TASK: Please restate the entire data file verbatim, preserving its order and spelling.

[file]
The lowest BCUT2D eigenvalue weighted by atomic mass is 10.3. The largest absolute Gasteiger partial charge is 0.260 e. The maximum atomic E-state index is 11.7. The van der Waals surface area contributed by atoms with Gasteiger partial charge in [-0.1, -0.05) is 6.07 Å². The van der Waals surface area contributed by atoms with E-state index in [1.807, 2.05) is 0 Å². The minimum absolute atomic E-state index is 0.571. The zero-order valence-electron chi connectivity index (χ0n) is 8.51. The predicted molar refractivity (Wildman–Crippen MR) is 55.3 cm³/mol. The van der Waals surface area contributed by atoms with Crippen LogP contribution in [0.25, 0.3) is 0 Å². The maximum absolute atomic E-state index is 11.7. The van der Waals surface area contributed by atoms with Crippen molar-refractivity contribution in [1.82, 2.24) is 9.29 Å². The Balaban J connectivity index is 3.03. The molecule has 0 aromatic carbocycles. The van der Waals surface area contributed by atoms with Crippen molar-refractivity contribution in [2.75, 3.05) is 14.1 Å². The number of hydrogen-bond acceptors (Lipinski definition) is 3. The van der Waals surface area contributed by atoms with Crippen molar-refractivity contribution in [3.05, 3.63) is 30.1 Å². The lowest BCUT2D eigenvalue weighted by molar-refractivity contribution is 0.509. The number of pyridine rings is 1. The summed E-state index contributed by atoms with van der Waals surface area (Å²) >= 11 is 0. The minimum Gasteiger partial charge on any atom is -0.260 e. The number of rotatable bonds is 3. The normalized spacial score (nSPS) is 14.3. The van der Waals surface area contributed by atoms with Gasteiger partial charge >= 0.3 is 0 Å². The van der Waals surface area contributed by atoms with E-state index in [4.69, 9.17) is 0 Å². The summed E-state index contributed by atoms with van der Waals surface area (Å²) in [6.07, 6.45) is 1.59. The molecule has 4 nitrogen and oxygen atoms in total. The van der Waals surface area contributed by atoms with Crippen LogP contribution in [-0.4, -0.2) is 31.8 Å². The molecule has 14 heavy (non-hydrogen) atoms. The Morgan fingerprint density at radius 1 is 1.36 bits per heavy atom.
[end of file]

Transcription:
The lowest BCUT2D eigenvalue weighted by atomic mass is 10.3. The largest absolute Gasteiger partial charge is 0.260 e. The maximum atomic E-state index is 11.7. The van der Waals surface area contributed by atoms with Gasteiger partial charge in [-0.1, -0.05) is 6.07 Å². The van der Waals surface area contributed by atoms with E-state index in [1.807, 2.05) is 0 Å². The minimum absolute atomic E-state index is 0.571. The zero-order valence-electron chi connectivity index (χ0n) is 8.51. The predicted molar refractivity (Wildman–Crippen MR) is 55.3 cm³/mol. The van der Waals surface area contributed by atoms with Crippen LogP contribution in [0.25, 0.3) is 0 Å². The maximum absolute atomic E-state index is 11.7. The van der Waals surface area contributed by atoms with Crippen molar-refractivity contribution in [1.82, 2.24) is 9.29 Å². The Balaban J connectivity index is 3.03. The molecule has 0 aromatic carbocycles. The van der Waals surface area contributed by atoms with Crippen molar-refractivity contribution in [2.75, 3.05) is 14.1 Å². The number of hydrogen-bond acceptors (Lipinski definition) is 3. The van der Waals surface area contributed by atoms with Crippen molar-refractivity contribution in [3.05, 3.63) is 30.1 Å². The lowest BCUT2D eigenvalue weighted by molar-refractivity contribution is 0.509. The number of pyridine rings is 1. The summed E-state index contributed by atoms with van der Waals surface area (Å²) >= 11 is 0. The minimum Gasteiger partial charge on any atom is -0.260 e. The number of rotatable bonds is 3. The normalized spacial score (nSPS) is 14.3. The van der Waals surface area contributed by atoms with Gasteiger partial charge >= 0.3 is 0 Å². The van der Waals surface area contributed by atoms with E-state index in [4.69, 9.17) is 0 Å². The summed E-state index contributed by atoms with van der Waals surface area (Å²) in [6.07, 6.45) is 1.59. The molecule has 4 nitrogen and oxygen atoms in total. The van der Waals surface area contributed by atoms with Crippen LogP contribution in [-0.4, -0.2) is 31.8 Å². The molecule has 14 heavy (non-hydrogen) atoms. The Morgan fingerprint density at radius 1 is 1.36 bits per heavy atom.